Building safety groups meet in West Palm Beach to discuss the structural safety of existing buildings, frequency of inspections, guidance for building owners
Building safety organizations from around the country and experts in the building safety community gathered last week on Aug. 17, 2021, at the Hilton Hotel next to the Palm Beach County Convention Center in West Palm Beach, Florida, for an examination on how communities monitor the safety of existing buildings, what guidance exists for building owners, and how future catastrophic events can be avoided. The panel discussion — Ensuring the Safety of Existing Buildings — was hosted by the Building Officials Association of Florida (BOAF) and sponsored by the Building Owners and Managers Association (BOMA) International, the International Code Council, and the National Institute of Building Sciences (NIBS). Representatives from an array of backgrounds — including members of the American Society of Civil Engineers, Insurance Institute for Business & Home Safety (IBHS), National Institute of Standards and Technology (NIST), Structural Engineering Institute, and the University of Florida — joined the discussions, including experts from code enforcement, building, construction, design and real estate.
While the event was held in the wake of the Champlain Towers South condominium collapse, which happened on June 24, 2021, in the Miami beachfront suburb of Surfside, Florida, participants avoided dwelling on the causation of the building collapse and instead focused on the broader questions related to the frequency of inspections, structural safety, maintenance, and the application of current building codes and standards. The dialogue focused on establishing a channel for the building safety community to have a dialogue and develop information that could inform policymakers as they consider questions raised by the tragic collapse of the Champlain Towers South and work with legislators on possible new laws for building safety.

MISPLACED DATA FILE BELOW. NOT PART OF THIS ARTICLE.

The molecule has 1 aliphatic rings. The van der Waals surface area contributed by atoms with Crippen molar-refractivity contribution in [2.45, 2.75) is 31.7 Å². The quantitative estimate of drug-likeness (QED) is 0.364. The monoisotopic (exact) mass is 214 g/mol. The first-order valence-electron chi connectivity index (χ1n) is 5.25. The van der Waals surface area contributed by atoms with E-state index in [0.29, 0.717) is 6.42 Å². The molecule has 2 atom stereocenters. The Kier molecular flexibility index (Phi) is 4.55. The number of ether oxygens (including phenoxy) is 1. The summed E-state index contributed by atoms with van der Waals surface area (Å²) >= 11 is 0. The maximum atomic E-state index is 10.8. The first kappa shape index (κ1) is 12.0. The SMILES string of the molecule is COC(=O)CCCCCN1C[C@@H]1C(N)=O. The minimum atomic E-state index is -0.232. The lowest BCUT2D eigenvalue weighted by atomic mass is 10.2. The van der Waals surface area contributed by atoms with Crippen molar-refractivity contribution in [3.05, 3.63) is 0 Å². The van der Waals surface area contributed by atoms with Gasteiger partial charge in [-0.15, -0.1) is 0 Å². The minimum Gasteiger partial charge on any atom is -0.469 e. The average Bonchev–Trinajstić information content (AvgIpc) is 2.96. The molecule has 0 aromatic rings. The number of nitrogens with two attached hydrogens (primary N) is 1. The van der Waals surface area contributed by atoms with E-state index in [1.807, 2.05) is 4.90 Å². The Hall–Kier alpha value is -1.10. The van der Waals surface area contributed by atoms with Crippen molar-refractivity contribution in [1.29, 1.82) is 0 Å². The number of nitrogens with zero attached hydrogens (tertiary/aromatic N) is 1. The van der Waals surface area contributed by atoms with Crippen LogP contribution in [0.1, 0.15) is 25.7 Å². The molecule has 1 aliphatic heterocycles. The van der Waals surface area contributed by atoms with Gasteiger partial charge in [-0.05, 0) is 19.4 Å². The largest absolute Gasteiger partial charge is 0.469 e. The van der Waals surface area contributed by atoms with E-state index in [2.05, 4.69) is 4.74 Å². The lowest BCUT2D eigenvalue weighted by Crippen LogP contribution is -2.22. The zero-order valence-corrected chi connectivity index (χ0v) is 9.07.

“We are here today, and our partners are here today, to learn lessons on how we can assure the public that existing buildings are safe,” said Code Council Chief Executive Officer Dominic Sims, CBO. “I think it’s not just about the technical requirements in the code. It’s about making sure that designers, contractors and enforcers all understand what the code says, and to take that a step forward. How do we ensure that?”
A moment of silence was observed before the first panel discussion in remembrance of the 98 people who were killed in the collapse of Champlain Towers South. As engineers, inspectors and safety experts worked through panels on existing building codes, inspections and property management, the Surfside collapse was an ongoing part of the discussion.
The first session — The Codes and Existing Buildings — covered current building codes and standards that relate to structural safety, existing buildings and property maintenance. Panelists discussed what the codes cover, if there are any gaps and if improvements are needed. Dominic Sims moderated the panel which included Sergio T. Ascunce (BOAF), Tanya Brown-Giammanco (NIST), Joe DiPompeo (SEI), Anne Ellis (NIBS), Michael Fillion (National Council of Structural Engineers Associations), Forrest Masters (University of Florida), Michael Pfeiffer (ICC), and James Schock (Florida Building Commission).